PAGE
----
Skip to Main content Skip to Navigation
Journal articles

Temperature increase and its effects on fish stress physiology in the context of global warming

Abstract : The capacity of fishes to cope with environmental variation is considered to be a main determinant of their fitness and is partly determined by their stress physiology. By 2100, global ocean temperature is expected to rise by 1-4 degrees C, with potential consequences for stress physiology. Global warming is affecting animal populations worldwide through chronic temperature increases and an increase in the frequency of extreme heatwave events. As ectotherms, fishes are expected to be particularly vulnerable to global warming. Although little information is available about the effects of global warming on stress physiology in nature, multiple studies describe the consequences of temperature increases on stress physiology in controlled laboratory conditions, providing insight into what can be expected in the wild. Chronic temperature increase constitutes a physiological load that can alter the ability of fishes to cope with additional stressors, which might compromise their fitness. In addition, rapid temperature increases are known to induce acute stress responses in fishes and might be of ecological relevance in particular situations. This review summarizes knowledge about effects of temperature increases on the stress physiology of fishes and discusses these in the context of global warming.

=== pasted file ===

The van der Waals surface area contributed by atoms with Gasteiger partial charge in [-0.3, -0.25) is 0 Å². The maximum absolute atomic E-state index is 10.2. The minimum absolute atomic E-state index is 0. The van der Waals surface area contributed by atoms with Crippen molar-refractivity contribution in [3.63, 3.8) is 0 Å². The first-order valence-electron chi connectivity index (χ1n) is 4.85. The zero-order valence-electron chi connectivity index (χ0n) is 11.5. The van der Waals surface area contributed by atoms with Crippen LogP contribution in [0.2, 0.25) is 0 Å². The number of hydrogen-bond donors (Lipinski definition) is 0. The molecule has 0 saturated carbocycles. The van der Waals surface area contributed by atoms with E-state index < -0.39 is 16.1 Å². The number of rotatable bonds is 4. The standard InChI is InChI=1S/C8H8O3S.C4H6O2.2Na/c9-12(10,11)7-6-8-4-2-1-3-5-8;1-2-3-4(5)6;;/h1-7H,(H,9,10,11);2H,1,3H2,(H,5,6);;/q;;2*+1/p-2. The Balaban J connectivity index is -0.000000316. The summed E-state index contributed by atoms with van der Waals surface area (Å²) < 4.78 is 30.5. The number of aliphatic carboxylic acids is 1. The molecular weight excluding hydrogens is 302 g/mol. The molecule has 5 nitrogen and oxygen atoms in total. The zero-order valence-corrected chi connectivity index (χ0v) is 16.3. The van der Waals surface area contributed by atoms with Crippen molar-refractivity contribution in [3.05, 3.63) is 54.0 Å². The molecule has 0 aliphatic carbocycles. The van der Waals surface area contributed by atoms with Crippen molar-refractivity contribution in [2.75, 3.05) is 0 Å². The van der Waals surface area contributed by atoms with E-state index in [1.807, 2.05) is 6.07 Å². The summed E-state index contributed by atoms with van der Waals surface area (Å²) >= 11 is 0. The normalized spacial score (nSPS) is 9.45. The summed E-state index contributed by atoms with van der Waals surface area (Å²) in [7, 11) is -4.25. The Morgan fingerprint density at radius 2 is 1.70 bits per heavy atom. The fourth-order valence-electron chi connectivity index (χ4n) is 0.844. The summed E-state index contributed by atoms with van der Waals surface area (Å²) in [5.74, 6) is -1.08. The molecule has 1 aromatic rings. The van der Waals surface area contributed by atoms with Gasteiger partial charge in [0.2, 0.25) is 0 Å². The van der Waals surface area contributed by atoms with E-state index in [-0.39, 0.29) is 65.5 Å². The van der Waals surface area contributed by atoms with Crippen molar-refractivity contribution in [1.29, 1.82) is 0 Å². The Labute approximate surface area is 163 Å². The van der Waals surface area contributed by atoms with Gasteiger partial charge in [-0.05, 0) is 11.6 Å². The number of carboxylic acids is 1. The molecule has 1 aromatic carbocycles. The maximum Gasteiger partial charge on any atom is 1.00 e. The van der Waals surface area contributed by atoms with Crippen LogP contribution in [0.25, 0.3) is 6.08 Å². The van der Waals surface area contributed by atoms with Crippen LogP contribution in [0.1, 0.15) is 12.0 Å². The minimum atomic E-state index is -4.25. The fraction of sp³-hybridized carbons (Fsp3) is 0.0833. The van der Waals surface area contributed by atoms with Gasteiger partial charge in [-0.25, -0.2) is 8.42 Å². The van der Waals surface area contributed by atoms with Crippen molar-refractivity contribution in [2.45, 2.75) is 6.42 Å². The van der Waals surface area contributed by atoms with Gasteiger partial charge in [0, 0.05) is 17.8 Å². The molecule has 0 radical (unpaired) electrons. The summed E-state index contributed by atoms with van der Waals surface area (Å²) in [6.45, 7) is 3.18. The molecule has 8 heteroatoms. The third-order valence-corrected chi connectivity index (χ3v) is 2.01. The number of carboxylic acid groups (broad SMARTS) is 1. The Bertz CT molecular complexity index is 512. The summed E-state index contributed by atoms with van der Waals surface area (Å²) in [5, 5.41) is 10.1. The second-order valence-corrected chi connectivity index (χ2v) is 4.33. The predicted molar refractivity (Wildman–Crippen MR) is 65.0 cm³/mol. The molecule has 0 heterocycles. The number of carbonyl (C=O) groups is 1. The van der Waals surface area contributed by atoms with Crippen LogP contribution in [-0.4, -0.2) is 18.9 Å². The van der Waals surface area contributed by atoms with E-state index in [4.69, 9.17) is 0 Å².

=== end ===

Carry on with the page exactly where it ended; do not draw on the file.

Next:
Document type :
Journal articles
Complete list of metadata

https://hal.inrae.fr/hal-03137601
Contributor : Sophie Le Perchec <>
Submitted on : Wednesday, February 10, 2021 - 3:04:25 PM
Last modification on : Friday, May 21, 2021 - 9:32:09 AM

Identifiers

Citation

Sébastien Alfonso, Manuel Gesto, Bastien Sadoul. Temperature increase and its effects on fish stress physiology in the context of global warming. Journal of Fish Biology, Wiley, 2020, ⟨10.1111/jfb.14599⟩. ⟨hal-03137601⟩

Share

Metrics

Record views

57